|Janith Mason epitomizes the joy most people feel at painting in Maine. It's just that kind of place.|
|Sunset over the Hudson was painted at Olana.|
In early June I drove to the Catskills to join a select group of New York plein air painters at a retreat organized by Jamie Williams Grossman. I came home to miss my own opening of God+Man at Aviv! Gallery, because of a health issue—the first time that’s ever happened to me. (Mercifully, I made my student show's opening the following Sunday afternoon.)
Back in Rochester, the official first day of summer found my class huddled up against a cold wind off Lake Ontario. Since the lake nearly froze solid last winter, that was understandable. In fact, it’s been a cooler-than-average summer here, and our tomatoes are just now thinking of ripening.
|I may have missed my own opening in June, but I did make it to my student show. Of course, there was beer.|
I was walking in Mt. Hope Cemetery on Independence Day when I saw a young man painting en plein air. Turns out to be an RIT graduate named Zac Retz. He and another young friend joined us one more time before I left for Maine. I hope to see them again.
July found my duo show with Stu Chait, Intersections of Form, Color, Time and Space, closed down by RIT-NTID’s Dyer Gallery. The nude figure paintings might have offended young campus visitors. That’s a gift that keeps on giving, since the paintings had to be packed and moved in a hurry by two young assistants; they’re still in my studio awaiting their final repacking and storage.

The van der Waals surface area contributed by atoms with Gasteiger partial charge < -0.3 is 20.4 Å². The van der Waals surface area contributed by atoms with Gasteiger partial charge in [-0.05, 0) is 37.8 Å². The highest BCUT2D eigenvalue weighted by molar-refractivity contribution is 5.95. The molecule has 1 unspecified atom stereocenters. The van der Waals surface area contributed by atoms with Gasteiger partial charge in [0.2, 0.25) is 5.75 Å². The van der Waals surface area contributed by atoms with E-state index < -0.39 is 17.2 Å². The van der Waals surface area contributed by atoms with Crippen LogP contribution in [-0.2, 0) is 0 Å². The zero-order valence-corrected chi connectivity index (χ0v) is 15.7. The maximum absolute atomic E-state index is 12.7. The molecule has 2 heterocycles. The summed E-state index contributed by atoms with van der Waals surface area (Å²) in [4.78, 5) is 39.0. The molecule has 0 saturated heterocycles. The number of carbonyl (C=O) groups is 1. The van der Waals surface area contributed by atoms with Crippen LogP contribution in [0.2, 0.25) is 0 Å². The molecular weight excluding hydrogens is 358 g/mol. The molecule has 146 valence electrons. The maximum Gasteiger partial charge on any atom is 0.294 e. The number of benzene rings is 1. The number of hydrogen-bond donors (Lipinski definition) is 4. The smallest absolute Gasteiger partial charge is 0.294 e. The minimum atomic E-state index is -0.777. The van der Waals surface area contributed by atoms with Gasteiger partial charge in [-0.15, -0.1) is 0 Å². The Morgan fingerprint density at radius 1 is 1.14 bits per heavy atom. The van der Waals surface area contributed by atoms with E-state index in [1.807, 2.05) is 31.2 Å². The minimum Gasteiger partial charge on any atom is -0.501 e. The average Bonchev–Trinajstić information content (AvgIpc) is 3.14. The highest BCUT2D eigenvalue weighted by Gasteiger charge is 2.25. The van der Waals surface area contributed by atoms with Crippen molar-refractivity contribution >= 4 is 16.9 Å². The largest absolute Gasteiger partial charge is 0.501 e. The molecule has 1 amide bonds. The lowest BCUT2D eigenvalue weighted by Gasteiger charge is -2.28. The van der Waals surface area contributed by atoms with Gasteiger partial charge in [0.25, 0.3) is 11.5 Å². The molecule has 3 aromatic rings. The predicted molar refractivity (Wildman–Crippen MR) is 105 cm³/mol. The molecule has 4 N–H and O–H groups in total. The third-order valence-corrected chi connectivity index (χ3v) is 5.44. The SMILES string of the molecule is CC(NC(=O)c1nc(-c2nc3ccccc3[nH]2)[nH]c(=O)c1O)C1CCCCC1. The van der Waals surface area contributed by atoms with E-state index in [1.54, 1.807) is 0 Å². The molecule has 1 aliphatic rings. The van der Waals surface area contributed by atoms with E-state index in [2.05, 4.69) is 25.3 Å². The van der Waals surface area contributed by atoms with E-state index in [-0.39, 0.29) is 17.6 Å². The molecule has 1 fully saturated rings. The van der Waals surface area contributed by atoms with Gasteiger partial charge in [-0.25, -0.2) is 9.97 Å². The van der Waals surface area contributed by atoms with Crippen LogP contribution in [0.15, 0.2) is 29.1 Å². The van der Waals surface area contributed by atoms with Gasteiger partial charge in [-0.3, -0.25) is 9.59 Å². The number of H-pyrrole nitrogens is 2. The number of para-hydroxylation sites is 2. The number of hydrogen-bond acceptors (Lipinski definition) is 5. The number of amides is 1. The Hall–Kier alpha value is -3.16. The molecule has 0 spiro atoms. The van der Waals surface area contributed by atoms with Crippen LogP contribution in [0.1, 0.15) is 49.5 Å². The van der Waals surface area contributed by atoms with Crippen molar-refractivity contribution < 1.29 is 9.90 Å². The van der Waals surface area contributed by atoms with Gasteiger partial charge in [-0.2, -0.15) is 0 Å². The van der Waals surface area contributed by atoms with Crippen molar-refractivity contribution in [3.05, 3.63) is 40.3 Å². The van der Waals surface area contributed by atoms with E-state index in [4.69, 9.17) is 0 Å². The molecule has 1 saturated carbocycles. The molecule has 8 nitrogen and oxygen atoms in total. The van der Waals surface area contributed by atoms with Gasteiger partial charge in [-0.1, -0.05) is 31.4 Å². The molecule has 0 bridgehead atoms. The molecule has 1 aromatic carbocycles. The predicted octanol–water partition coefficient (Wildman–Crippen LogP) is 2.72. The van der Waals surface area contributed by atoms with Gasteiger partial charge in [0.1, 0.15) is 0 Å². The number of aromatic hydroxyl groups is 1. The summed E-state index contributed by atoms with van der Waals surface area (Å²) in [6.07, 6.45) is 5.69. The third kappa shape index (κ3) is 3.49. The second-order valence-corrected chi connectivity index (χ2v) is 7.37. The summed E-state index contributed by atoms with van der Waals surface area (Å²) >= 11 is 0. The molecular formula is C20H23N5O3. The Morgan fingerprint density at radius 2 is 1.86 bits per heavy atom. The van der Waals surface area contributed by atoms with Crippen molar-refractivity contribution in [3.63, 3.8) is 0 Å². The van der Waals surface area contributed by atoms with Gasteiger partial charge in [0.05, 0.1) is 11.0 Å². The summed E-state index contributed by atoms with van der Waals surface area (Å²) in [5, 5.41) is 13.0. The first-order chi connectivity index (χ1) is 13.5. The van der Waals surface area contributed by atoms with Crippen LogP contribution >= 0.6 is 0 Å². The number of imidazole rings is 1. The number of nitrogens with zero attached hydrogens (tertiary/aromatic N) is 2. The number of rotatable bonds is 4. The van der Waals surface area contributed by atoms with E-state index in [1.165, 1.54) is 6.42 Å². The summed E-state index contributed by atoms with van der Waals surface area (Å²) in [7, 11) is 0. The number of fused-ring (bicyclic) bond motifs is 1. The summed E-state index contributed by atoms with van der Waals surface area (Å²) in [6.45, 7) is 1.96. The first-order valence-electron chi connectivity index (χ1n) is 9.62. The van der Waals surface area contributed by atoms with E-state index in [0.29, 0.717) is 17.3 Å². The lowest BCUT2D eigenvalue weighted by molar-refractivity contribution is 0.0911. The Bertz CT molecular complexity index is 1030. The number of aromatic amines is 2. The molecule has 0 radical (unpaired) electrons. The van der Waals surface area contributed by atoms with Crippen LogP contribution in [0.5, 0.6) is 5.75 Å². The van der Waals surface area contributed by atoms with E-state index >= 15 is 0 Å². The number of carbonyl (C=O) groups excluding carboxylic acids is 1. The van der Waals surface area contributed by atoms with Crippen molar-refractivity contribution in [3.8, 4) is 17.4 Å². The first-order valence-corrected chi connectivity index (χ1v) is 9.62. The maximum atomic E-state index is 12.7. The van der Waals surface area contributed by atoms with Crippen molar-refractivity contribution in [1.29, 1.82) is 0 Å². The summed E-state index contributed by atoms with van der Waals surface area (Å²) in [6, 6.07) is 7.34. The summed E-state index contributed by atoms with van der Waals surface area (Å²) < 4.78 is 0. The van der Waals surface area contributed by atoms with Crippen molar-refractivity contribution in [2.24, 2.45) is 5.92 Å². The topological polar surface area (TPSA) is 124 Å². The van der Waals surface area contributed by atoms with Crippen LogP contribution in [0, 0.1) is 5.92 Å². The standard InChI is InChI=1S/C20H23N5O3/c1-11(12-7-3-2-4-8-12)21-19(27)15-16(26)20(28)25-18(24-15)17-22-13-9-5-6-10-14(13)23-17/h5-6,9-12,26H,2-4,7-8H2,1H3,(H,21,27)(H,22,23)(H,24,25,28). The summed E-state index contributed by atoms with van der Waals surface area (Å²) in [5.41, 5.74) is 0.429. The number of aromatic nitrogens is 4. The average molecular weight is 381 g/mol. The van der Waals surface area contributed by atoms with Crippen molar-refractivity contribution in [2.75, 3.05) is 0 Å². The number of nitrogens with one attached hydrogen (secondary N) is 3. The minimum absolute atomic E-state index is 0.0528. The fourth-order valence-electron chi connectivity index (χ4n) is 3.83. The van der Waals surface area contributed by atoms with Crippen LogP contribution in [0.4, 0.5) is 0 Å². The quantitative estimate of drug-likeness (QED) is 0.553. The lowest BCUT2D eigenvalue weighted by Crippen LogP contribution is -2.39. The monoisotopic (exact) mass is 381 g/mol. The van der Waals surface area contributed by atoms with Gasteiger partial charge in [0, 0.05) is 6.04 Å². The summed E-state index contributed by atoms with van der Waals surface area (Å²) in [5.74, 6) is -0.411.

|My $15 porta-potty turned out to be one of the best investments I've ever made.|
I couldn’t move them myself because by that time I was living off the grid in Waldoboro, ME. From there I went to one of my favorite events of the year, Castine Plein Air, which was followed by ten days of painting in Camden and Waldoboro.
|Evening Reverie, sold, was one of many pieces I painted for Camden Falls Gallery this summer.|
Then on to my workshop in Belfast, which was a lovely mix of friends old and new. This year, a number of participants traveled with their families, which lent a wonderful tone to the experience. From there I joined Tarryl Gabel and her intrepid band of women painters in Saranac Lake to participate in Sandra Hildreth’s Adirondack Plein Air Festival.
By the time you read this, I will be on the road again. This time it’s not work; I’m going to see family. I’m really looking forward to being back in Rochester teaching again, and starting on a new body of studio work.
Message me if you want information about next year’s classes or workshops.